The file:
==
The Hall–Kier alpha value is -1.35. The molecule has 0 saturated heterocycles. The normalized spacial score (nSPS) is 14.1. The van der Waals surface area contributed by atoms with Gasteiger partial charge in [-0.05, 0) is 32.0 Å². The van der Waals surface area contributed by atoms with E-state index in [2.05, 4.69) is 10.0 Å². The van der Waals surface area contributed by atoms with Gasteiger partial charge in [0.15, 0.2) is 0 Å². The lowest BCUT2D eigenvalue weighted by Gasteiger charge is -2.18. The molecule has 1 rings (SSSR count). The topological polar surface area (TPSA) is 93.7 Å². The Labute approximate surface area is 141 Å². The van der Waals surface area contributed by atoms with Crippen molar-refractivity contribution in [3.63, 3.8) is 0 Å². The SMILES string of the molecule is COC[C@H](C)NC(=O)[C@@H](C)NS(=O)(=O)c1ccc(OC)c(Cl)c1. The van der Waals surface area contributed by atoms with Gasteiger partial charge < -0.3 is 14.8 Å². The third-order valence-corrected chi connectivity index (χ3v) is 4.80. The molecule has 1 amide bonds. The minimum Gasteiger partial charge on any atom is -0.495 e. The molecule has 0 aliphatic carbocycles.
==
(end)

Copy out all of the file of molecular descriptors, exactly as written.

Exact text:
The Hall–Kier alpha value is -1.35. The molecule has 0 saturated heterocycles. The normalized spacial score (nSPS) is 14.1. The van der Waals surface area contributed by atoms with Gasteiger partial charge in [-0.05, 0) is 32.0 Å². The van der Waals surface area contributed by atoms with E-state index in [2.05, 4.69) is 10.0 Å². The van der Waals surface area contributed by atoms with Gasteiger partial charge in [0.15, 0.2) is 0 Å². The lowest BCUT2D eigenvalue weighted by Gasteiger charge is -2.18. The molecule has 1 rings (SSSR count). The topological polar surface area (TPSA) is 93.7 Å². The Labute approximate surface area is 141 Å². The van der Waals surface area contributed by atoms with Crippen molar-refractivity contribution in [3.63, 3.8) is 0 Å². The SMILES string of the molecule is COC[C@H](C)NC(=O)[C@@H](C)NS(=O)(=O)c1ccc(OC)c(Cl)c1. The van der Waals surface area contributed by atoms with Gasteiger partial charge < -0.3 is 14.8 Å². The third-order valence-corrected chi connectivity index (χ3v) is 4.80. The molecule has 1 amide bonds. The minimum Gasteiger partial charge on any atom is -0.495 e. The molecule has 0 aliphatic carbocycles.